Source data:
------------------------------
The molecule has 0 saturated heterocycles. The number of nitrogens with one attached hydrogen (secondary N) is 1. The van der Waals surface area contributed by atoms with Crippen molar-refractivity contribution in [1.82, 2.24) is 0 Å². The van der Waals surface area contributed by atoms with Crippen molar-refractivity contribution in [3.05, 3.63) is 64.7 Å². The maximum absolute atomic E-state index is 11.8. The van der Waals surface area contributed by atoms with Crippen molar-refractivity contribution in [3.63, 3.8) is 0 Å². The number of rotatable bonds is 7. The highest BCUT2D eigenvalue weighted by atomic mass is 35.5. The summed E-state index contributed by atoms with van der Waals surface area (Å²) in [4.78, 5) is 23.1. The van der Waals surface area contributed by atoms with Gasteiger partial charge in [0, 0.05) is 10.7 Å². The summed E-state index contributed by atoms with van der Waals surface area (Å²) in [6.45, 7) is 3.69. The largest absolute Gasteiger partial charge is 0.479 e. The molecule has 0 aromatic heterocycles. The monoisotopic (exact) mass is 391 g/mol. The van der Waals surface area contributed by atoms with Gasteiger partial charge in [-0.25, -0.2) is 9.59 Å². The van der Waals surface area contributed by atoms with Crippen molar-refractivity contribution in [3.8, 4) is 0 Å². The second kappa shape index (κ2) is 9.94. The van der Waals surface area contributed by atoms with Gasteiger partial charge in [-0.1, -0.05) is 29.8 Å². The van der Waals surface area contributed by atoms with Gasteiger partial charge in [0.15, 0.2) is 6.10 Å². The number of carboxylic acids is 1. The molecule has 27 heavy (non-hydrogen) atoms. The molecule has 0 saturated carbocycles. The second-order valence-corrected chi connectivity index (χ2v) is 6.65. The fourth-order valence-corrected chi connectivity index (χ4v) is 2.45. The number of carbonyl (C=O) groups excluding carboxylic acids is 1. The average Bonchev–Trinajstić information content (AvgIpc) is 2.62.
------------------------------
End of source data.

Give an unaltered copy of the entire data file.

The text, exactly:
The molecule has 0 saturated heterocycles. The number of nitrogens with one attached hydrogen (secondary N) is 1. The van der Waals surface area contributed by atoms with Crippen molar-refractivity contribution in [1.82, 2.24) is 0 Å². The van der Waals surface area contributed by atoms with Crippen molar-refractivity contribution in [3.05, 3.63) is 64.7 Å². The maximum absolute atomic E-state index is 11.8. The van der Waals surface area contributed by atoms with Crippen molar-refractivity contribution in [3.63, 3.8) is 0 Å². The number of rotatable bonds is 7. The highest BCUT2D eigenvalue weighted by atomic mass is 35.5. The summed E-state index contributed by atoms with van der Waals surface area (Å²) in [4.78, 5) is 23.1. The van der Waals surface area contributed by atoms with Gasteiger partial charge in [0, 0.05) is 10.7 Å². The summed E-state index contributed by atoms with van der Waals surface area (Å²) in [6.45, 7) is 3.69. The largest absolute Gasteiger partial charge is 0.479 e. The molecule has 0 aromatic heterocycles. The monoisotopic (exact) mass is 391 g/mol. The van der Waals surface area contributed by atoms with Gasteiger partial charge in [-0.25, -0.2) is 9.59 Å². The van der Waals surface area contributed by atoms with Crippen molar-refractivity contribution in [3.8, 4) is 0 Å². The second kappa shape index (κ2) is 9.94. The van der Waals surface area contributed by atoms with Gasteiger partial charge in [-0.1, -0.05) is 29.8 Å². The van der Waals surface area contributed by atoms with Gasteiger partial charge in [0.15, 0.2) is 6.10 Å². The number of carboxylic acids is 1. The molecule has 27 heavy (non-hydrogen) atoms. The molecule has 0 saturated carbocycles. The second-order valence-corrected chi connectivity index (χ2v) is 6.65. The fourth-order valence-corrected chi connectivity index (χ4v) is 2.45. The number of carbonyl (C=O) groups excluding carboxylic acids is 1. The average Bonchev–Trinajstić information content (AvgIpc) is 2.62.